To close the awesome R-Ladies 2019 year we made a video, if you haven’t seen it yet, here it is:
@RLadiesGlobal) January 1, 2020
Did you like it? Do you want to know how we did it? Here we will give you all the details:
What story are we going to tell?
The first step is to decide what story the video is going to tell. An “end-of-the-year” message generally has three parts:
- what the year has brought,
- giving thanks for the year’s achievements, and
- well-wishes to those who accompanied us during our promenade around the sun.
R-Ladies’ story would be to highlight global achievements with numbers (after all we are people who are dedicated to #rstats and R-Ladies numbers are wonderful) and to thank those who accompanied us.
Generating the script and the raw material for the video
The second step is to assemble the script for the video, which will have three scenes.
Scene one: the global reach
Numbers for global R-Ladies chapters are shown in a way to highlight how we organize ourselves. We also visualise what was done and how much we grew in 2019. To be able to express that idea we chose concrete indicators of our activities:
- the number of chapters,
- the number of countries,
- the number of members, and
- the total number of events held in the year 2019
To follow our steps, the first thing is to load the necessary packages and generate the necessary variables and functions:
# API KEY of Meetup # The API keys is soon deprecated more info here: https://www.meetup.com/meetup_api/auth/ Sys.setenv(MEETUP_KEY = "your API Key") # Packages needed to work library(meetupr) library(purrr) library(dplyr) library(tidyr) library(lubridate)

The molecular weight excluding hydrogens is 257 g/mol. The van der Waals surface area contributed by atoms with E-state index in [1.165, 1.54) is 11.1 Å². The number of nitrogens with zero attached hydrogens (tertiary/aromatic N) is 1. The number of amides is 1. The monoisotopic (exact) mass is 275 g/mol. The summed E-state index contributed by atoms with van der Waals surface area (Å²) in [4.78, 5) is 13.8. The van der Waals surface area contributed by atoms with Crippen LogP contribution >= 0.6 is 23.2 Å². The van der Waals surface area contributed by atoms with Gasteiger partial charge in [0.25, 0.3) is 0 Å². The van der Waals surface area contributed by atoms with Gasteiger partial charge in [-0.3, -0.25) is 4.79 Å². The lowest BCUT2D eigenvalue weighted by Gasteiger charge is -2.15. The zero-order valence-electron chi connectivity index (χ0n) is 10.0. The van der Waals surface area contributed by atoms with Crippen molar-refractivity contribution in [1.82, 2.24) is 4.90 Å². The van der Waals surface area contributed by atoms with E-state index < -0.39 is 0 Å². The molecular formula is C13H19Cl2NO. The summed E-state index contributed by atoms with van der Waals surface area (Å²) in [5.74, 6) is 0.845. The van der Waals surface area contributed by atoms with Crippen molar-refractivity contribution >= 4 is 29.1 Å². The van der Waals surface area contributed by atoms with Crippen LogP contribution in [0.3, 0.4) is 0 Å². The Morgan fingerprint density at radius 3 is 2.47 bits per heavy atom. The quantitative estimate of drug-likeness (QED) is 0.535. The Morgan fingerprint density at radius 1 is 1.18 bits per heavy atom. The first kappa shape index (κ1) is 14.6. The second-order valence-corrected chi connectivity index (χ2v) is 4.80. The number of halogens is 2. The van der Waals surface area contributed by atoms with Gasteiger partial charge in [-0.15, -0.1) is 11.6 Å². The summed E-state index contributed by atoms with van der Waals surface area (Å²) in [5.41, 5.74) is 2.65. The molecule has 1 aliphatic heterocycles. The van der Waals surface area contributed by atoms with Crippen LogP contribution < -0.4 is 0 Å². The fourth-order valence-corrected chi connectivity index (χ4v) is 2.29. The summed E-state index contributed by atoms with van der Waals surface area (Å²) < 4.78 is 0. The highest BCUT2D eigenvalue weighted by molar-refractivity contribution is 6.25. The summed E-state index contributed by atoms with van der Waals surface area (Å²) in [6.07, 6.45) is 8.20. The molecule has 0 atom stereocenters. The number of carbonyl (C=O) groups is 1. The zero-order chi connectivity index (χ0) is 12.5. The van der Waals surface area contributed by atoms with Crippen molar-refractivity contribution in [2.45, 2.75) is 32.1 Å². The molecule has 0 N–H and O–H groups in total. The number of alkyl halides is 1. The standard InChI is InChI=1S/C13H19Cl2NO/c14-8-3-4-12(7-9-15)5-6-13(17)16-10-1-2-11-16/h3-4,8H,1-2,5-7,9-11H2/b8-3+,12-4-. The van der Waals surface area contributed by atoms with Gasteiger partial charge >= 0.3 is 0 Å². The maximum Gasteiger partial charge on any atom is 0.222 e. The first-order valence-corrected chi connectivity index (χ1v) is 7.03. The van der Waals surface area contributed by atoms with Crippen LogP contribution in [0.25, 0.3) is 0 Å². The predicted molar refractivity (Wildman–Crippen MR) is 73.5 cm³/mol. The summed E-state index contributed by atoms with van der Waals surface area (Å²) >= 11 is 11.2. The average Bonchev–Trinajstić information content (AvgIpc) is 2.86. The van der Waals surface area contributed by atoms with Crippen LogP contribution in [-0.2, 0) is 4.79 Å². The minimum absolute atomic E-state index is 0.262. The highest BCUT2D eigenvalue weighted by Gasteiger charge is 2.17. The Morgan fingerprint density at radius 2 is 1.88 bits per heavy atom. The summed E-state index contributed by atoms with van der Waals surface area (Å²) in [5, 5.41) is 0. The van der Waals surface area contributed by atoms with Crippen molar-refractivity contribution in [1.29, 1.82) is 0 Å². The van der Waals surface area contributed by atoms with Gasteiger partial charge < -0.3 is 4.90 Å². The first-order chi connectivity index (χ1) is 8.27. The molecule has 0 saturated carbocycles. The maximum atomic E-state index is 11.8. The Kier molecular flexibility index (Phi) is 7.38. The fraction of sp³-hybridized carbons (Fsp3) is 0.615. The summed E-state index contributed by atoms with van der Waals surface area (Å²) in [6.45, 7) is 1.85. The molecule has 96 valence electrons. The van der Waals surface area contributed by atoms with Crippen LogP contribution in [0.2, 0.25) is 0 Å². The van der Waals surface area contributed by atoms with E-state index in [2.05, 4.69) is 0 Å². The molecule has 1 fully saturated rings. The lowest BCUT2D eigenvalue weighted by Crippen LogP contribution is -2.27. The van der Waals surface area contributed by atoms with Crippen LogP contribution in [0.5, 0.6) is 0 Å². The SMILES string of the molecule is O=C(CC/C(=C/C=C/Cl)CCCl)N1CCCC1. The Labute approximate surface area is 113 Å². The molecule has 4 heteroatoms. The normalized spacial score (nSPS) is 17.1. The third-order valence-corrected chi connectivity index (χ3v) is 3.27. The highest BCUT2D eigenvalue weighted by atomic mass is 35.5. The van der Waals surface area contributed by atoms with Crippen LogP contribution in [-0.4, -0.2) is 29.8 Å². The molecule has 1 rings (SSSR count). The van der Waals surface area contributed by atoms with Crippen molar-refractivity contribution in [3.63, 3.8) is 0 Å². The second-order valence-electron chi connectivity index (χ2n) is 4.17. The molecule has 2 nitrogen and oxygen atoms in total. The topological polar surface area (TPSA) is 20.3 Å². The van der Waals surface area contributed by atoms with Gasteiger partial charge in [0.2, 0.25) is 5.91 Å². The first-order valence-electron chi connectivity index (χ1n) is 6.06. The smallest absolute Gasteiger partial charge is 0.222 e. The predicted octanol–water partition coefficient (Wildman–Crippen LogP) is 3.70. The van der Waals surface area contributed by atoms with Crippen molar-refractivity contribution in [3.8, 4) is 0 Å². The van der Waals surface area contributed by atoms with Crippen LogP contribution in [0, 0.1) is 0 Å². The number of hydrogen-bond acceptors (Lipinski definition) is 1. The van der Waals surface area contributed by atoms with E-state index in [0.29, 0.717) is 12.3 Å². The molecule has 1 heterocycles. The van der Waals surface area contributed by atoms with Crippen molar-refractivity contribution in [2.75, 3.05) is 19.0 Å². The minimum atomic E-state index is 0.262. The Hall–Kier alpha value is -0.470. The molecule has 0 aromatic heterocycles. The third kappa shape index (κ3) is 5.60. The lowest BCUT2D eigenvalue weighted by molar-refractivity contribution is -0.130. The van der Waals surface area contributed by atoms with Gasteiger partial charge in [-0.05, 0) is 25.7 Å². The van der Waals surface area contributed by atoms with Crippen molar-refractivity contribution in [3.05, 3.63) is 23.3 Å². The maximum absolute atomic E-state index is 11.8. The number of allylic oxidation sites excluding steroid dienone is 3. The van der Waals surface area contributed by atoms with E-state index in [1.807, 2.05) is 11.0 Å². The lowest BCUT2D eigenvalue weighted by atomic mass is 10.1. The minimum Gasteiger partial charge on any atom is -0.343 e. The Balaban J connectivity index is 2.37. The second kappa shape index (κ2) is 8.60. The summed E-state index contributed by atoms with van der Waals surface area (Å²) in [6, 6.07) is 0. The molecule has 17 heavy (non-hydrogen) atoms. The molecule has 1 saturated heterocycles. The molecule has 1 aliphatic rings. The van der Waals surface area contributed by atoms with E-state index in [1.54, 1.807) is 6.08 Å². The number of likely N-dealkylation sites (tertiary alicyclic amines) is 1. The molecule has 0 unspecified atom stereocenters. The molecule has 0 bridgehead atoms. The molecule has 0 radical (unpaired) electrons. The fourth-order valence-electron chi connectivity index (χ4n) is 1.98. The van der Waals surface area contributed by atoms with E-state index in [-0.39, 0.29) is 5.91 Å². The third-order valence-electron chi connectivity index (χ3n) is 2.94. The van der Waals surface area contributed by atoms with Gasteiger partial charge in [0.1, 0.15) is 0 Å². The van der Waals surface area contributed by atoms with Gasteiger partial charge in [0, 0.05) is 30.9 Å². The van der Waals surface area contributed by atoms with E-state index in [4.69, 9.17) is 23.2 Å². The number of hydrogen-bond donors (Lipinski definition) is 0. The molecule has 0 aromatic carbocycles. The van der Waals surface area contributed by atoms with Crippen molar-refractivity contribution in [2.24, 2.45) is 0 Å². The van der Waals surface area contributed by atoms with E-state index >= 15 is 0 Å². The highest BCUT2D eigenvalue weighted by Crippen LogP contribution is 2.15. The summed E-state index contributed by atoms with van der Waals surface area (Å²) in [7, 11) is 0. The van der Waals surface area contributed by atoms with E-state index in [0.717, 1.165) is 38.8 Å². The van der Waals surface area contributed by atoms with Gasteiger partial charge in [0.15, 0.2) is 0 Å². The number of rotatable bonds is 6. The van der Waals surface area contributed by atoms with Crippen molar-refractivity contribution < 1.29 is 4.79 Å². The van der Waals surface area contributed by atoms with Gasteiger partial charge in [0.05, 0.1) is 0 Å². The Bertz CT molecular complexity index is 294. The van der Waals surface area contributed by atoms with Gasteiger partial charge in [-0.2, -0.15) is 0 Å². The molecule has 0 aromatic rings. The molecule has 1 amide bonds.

Now we have to get all the meetup groups that correspond to R-Ladies:
# Getting all the R-Ladies groups all_rladies_groups <- find_groups(text = "r-ladies") # Cleaning the list rladies_groups <- all_rladies_groups[grep(pattern = "rladies|r-ladies", x = all_rladies_groups$name, ignore.case = TRUE), ]
With the groups list, we search for all the events carried out by each of these groups and calculate the number of events:
# We get all the events that already took place. eventos <- rladies_groups$urlname %>% map(purrr::slowly(safely(get_events)), event_status='past') %>% transpose() # In eventos we have a list with all the event data: name, date, # place, description and several more columns of data. # At the moment the list has two elements: a list with the correct results # and another with errors. It gives an error when there are no past events in the group. # We are only interested in the information we had in results. So we keep that information # The results list has one tibble per group with the events held for that group # We will put together a single tibble with all the events together # We create a logical vector with events where there is an error eventos_con_datos <- eventos$result %>% map_lgl(is_null) # Filter the correct events with the previous logical vector and then bind all the tibbles # for their rows in one tibble/list using the map_dfr function of the purrr package eventos_todos_juntos <- eventos$result[!eventos_con_datos] %>% map_dfr(~ .) # We then count the number of events held per year eventos_todos_juntos %>% group_by(year(time)) %>% summarise(cantidad = n())